x Abu Dhabi, UAEFriday 21 July 2017

Why wait to belt up the kids?

Just more than a year ago, The National reported that the Government was considering making child safety seats compulsory.

Just more than a year ago, The National reported that the Government was considering making child safety seats compulsory. The need for such a law was, and still is, clear. Between 2000 and 2006, according to figures collated by UAE University, 460 children under the age of 14 died in car crashes, two-thirds of whom were under four years old. Abu Dhabi Health Authority figures for last year show that 44 children under 17 died on the roads in Abu Dhabi.

A separate study found that no child killed or injured in a crash between 2005-2007 had been restrained. That is no coincidence. According to the European Transport Safety Council, 83 per cent of children who are wearing seat belts or in car seats are not hurt in crashes. Now the Government says that by next year it will introduce the law for child safety seats and rear restraints. But this raises the question: What stands in the way of implementing the law now?

Brig Gen Ghaith al Zaabi, director of the federal traffic department at the Ministry of Interior, said that the government is in the process of testing out different seats to find appropriate ones for each age group. Experts say this is prudent. However, individual organisations are going ahead with their own plans. The Abu Dhabi Health Authority says that later this year it will start handing out free baby car seats to parents of newborns in a pilot project. At Mafraq Hospital in 2008, staff were distributing free seats as well. Meanwhile the National Transport Authority, which first announced a law was in the works, has been running an awareness campaign on the need for the seats for the last year.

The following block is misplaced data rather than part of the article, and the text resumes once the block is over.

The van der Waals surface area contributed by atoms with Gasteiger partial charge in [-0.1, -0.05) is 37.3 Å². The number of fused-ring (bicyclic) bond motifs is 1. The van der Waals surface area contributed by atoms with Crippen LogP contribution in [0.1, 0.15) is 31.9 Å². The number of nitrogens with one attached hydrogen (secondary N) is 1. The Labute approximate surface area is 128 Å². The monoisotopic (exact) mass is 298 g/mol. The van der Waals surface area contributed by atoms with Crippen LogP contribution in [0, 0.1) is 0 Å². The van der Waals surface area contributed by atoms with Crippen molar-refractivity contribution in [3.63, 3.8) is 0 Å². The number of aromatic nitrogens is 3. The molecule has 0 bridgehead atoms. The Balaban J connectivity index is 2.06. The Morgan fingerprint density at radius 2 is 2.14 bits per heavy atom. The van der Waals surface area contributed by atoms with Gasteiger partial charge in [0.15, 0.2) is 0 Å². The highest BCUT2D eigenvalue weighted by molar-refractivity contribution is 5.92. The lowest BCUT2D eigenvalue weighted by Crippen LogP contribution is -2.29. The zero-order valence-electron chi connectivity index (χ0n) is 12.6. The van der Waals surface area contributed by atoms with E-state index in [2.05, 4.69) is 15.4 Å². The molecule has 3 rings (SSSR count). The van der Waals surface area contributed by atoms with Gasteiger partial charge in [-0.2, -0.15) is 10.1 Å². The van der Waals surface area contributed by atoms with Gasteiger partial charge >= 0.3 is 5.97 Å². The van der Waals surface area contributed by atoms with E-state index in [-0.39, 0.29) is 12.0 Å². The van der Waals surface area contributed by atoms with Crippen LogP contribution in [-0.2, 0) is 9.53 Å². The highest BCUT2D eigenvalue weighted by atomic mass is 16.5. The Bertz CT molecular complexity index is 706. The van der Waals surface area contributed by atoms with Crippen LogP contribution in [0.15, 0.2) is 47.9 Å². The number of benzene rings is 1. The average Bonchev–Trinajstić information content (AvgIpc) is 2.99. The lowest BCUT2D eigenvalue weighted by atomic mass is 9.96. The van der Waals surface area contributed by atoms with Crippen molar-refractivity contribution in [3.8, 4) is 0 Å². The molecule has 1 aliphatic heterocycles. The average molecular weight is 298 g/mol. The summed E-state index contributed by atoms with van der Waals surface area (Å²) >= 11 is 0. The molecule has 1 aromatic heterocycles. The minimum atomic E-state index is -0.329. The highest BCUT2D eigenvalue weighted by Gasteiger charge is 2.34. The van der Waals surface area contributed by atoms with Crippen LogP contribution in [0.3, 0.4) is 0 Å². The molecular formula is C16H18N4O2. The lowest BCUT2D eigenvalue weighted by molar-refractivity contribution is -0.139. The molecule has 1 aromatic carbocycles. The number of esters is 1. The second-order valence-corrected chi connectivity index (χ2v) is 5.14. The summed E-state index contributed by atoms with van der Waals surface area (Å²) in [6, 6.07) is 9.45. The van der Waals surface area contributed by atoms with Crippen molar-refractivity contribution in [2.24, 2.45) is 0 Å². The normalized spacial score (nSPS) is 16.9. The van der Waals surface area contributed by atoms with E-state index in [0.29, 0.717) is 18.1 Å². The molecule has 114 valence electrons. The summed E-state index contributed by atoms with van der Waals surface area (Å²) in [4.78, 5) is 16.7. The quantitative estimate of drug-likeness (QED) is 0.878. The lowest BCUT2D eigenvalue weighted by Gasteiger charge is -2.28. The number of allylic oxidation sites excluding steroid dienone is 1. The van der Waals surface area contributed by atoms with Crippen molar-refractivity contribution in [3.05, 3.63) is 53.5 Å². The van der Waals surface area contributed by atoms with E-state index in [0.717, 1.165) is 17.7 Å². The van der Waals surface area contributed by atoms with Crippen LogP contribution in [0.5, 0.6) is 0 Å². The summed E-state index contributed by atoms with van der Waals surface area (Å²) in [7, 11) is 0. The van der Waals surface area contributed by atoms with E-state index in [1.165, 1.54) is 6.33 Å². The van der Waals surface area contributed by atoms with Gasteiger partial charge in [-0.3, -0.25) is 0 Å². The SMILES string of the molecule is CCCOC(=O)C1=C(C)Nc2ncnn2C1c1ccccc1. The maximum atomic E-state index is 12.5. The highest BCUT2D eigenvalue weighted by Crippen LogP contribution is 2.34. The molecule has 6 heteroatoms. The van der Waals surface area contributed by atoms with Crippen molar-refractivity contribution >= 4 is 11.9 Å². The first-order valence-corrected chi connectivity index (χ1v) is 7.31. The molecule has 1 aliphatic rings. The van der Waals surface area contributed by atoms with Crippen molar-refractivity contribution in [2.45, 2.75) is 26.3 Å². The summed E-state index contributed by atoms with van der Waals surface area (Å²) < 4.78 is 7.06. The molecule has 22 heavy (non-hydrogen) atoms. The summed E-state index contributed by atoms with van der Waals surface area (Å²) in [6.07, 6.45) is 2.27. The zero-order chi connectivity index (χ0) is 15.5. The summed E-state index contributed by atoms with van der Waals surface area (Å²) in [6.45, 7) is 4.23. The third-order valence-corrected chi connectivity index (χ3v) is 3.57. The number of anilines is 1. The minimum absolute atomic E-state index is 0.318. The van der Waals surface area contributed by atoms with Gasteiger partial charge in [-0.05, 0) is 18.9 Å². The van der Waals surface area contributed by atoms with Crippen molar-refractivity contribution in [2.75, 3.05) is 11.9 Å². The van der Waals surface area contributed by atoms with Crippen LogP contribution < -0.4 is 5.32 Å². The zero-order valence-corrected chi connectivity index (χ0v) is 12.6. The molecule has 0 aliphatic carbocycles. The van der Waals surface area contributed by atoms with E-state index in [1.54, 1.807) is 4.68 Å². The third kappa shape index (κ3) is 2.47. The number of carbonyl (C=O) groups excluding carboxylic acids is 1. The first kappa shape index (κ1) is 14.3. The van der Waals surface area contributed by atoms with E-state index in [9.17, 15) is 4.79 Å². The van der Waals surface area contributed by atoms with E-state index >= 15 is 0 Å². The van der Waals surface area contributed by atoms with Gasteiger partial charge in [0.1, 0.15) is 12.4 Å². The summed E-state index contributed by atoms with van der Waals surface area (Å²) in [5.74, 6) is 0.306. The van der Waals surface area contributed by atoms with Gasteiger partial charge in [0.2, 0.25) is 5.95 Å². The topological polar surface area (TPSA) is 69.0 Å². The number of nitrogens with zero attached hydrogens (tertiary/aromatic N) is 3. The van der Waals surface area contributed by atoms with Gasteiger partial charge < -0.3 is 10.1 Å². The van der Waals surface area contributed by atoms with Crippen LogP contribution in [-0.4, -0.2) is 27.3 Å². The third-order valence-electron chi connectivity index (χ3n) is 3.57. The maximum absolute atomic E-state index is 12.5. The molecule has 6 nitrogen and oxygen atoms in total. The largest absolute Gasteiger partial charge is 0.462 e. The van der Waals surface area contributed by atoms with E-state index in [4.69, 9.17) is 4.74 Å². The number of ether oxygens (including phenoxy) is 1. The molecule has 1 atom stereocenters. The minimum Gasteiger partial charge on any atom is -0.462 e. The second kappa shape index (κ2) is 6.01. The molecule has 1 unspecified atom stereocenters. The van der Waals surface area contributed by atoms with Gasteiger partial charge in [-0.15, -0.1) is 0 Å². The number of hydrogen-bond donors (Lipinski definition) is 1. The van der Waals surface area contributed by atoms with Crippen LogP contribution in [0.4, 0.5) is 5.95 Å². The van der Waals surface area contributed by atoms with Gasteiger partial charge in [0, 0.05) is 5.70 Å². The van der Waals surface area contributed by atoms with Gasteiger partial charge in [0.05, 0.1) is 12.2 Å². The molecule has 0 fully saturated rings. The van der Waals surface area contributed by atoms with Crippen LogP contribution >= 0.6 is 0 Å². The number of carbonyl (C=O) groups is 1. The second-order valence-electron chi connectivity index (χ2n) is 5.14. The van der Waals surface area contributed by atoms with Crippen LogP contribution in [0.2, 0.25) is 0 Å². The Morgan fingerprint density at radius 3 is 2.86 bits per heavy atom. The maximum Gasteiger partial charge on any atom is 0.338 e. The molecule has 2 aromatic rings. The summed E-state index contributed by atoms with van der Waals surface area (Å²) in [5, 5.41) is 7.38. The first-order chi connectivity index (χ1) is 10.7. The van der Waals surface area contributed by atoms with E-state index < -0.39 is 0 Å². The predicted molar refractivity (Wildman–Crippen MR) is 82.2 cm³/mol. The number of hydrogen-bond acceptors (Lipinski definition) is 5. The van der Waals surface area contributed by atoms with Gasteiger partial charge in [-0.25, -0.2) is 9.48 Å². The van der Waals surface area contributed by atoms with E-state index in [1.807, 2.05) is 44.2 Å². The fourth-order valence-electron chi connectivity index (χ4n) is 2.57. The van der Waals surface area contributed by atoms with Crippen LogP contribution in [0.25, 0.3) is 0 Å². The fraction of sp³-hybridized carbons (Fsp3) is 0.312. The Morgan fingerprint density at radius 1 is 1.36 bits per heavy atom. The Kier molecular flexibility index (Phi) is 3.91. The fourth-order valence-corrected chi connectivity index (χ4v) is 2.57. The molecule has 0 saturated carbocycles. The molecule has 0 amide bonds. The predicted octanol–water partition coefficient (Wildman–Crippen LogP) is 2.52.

But a law is needed to back those campaigns up if they are to result in change. In any case, motorists will likely be given several months of grace before enforcement begins, and educational campaigns will need to be ramped up to persuade drivers that the seat can save their child's life. During that time, police officers would also need to be trained to make sure they see the point of the law, says Bernadette Bhacker, who runs a road safety awareness campaign in Oman - entitled Salim and Salimah.

Child passenger safety technicians could also be trained to assist parents and caregivers with the proper use of safety seats. There is much to be done but that should not be a reason to delay a law. I have heard the excuses made by parents here: child seats are too expensive, or parents with large families cannot fit enough safety seats in the back of a car. But those excuses put children in danger.

Of course, with the introduction of such a law, we cannot ignore the fact that not enough adults are wearing seat belts. But on the positive side, compliance is higher for front seat passengers, likely because of a law mandating it. And when Dr Yousef al Hosani, CEO of the Emirates Institute for Health & Safety, conducted a study in 2006 looking at seat belt compliance before and after a comprehensive road safety campaign, he found that compliance did in fact increase after the campaign.

Perhaps a law meant to protect children could be just the right issue for authorities and motorists to rally around and lead to an overall increase in seat belt compliance along with it. mchung@thenational.ae